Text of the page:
By Ben Rogers, Fort Meade Public Affairs Office
Team Meade comes together to reflect on lessons of 9/11
FORT GEORGE G MEADE, Md. – Service members, first responders, garrison personnel and community leaders gathered on the Fort Meade parade field on Friday, September 10, 2021, for a remembrance ceremony that marked the 20th anniversary of 9/11 terror attacks.
It was a warm sunny morning with a just enough wind in the air to make the American flag hanging off Fort Meade’s Ladder Truck 45 wave strongly and remind the nearly 100 guests of the strength and resilience our nation holds.
Col. Christopher Nyland, Fort Meade’s garrison commander, was the event’s host and remarked how 9/11 had shaped many careers, including his own.
“It was the first responders’ job in the beginning, then the military took over in a campaign to fight against terrorism,” Nyland said, in reference to the 20 year war in Afghanistan. “On America’s worst days, the real stories are about the people,” Nyland said. “The heroism that emerges as our fellow Americans come forward and risk and sacrifice for those around them. Ordinary Americans who demonstrate extraordinary courage. Today is about remembering them.”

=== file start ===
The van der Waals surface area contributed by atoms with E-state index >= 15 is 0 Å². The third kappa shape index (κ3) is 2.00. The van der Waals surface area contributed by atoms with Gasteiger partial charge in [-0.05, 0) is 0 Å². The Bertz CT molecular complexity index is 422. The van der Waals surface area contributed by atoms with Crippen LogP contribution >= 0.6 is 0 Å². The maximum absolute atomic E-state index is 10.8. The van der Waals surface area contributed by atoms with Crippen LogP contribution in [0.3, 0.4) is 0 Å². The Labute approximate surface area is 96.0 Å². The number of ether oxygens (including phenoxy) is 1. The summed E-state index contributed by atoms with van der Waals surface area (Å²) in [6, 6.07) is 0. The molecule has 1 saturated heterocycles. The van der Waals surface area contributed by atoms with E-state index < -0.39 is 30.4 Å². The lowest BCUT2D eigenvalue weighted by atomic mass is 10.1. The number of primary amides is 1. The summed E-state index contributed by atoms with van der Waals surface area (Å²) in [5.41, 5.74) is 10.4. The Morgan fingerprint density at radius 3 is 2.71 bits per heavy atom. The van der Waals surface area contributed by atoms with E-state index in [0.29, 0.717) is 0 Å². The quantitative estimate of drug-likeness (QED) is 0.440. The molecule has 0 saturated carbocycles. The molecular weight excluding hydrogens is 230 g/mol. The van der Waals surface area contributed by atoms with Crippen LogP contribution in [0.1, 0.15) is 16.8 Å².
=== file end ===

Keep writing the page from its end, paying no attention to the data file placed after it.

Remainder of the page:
Rep. C.A. “Dutch” Ruppersberger and Anne Arundel County Executive Steuart Pittman also provided remarks as they stood in front of the flags of all 50 states along with the Fort Meade Department of Emergency Services arsenal of emergency vehicles.
The event’s keynote speaker, Joseph Wassel, executive for cyberspace operations, Defense Information System Agency (DISA), was serving at the Pentagon when American Airlines Flight 77 crashed into the building.
“I’ll never forget the heat coming from that fireball as a result from the plane crashing into the Pentagon,” said Wassel, who was working as a senior communicator for then-Secretary of Defense Donald Rumsfeld.
Reflecting on the years that had passed, Wassel recognized the young Marines in the crowd, stating, “They weren’t even born yet” and that some soldiers who were in service then are retired now. Wassel emphasized the importance of re-dedicating ourselves to the mission and share the story of our past so that the lessons learned are not forgotten.
After Wassel’s remarks, a member of the Fort Meade Fire Department rang the Final Alarm, a series of chimes that serve as a long standing tradition fire fighters use to pay respect to the fallen.
The ceremony ended with the Montgomery County Firefighters Pipes and Drums rendition of “Amazing Grace” on the bagpipes.